This is not a new image. Actually it was taken some time ago.
I was on my way to a photo shoot at a quaint little B&B, about 2 hours drive from my home, when I got the message that the shoot had been cancelled. Apparently the email had been sent the night before, but thanks to a cyber glitch I didn’t get the message until I was almost at my destination.
Now I could have just turned the car around and headed home, but since I had already driven for 2 hours I figured I ought to make it worth my while. So I headed off another half an hour down the road to a little fishing village called Tin Can Bay. I had never been there before and was curious as to what I would find.
Unfortunately the weather was not at it’s best. A light rain awaited my arrival on the coast… but I was not going to let this deter me. I had had more than enough disappointment for one day already. So camera in hand, I walked out on the soggy sand to see what I could find.
Turns out I only go 2 usable shots at Tin Can Bay. This and another. This was one of the first times I had ever shot with a wide-angle lens it was a huge learning curve for me. It was also one of the first times (actually if memory serves, it was the first time) that I had shot in HDR. It was terribly fun. That is until the rain started to come down with greater and greater ferocity. Finally, forced to seek shelter, I headed back to the safety of the car.
Frantically searching pockets, but with no joy.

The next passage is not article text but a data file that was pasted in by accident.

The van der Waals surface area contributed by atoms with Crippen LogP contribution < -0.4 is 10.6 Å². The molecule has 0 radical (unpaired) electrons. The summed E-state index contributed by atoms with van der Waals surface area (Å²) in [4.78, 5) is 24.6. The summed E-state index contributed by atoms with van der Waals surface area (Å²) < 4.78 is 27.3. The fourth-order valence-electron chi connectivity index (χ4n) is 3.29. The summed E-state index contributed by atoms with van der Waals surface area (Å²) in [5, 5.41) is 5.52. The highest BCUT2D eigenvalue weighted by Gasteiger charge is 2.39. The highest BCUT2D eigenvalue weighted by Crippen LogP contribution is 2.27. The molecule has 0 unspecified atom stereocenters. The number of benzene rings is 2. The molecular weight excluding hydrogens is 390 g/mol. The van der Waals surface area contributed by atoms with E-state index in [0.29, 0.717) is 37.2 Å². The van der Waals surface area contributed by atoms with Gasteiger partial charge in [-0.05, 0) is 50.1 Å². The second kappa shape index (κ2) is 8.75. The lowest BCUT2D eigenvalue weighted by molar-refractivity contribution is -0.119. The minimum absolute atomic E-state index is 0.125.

Realising that my mobile phone is safely secured within my vehicle merely adds to my now ever growing panic.
I was miles from home. No-one had any clue as to where I was. I wasn’t expected home until tomorrow. I had no way to get inside my car. And the rain was coming down.
My keys must have fallen out of my pocket at some point whilst kneeling down to secure the best shot. I hadn’t walked very far, so they shouldn’t be too hard to find. That is until I realised just how quickly the tide was coming in. So quickly in fact that one of the spots where I was shooting had already been engulfed.
I can’t be exactly sure how long it took before I found my keys laying safely on the sand by a mangrove tree.
It felt like approximately forever, but I am fairly certain it was a little less time than that.
This was actually the second time I had lost my car keys whilst shooting. The first was even worse as it was literally in the middle of the Aussie bush, with no phone reception (not that I had the phone… it was locked in the car) and I had been walking along and across a raging creek. On that occasion I found them, perched upon a large rock right in the middle of the flowing water.
I haven’t lost them since. I have learned to be much more careful.
But these experiences taught me so much more than just how to firmly secure my car keys to my camera strap to avoid losing them. Sometimes you have to take a risk. Going out on a limb occasionally. Doing something a bit different.
After all… that is what makes life interesting.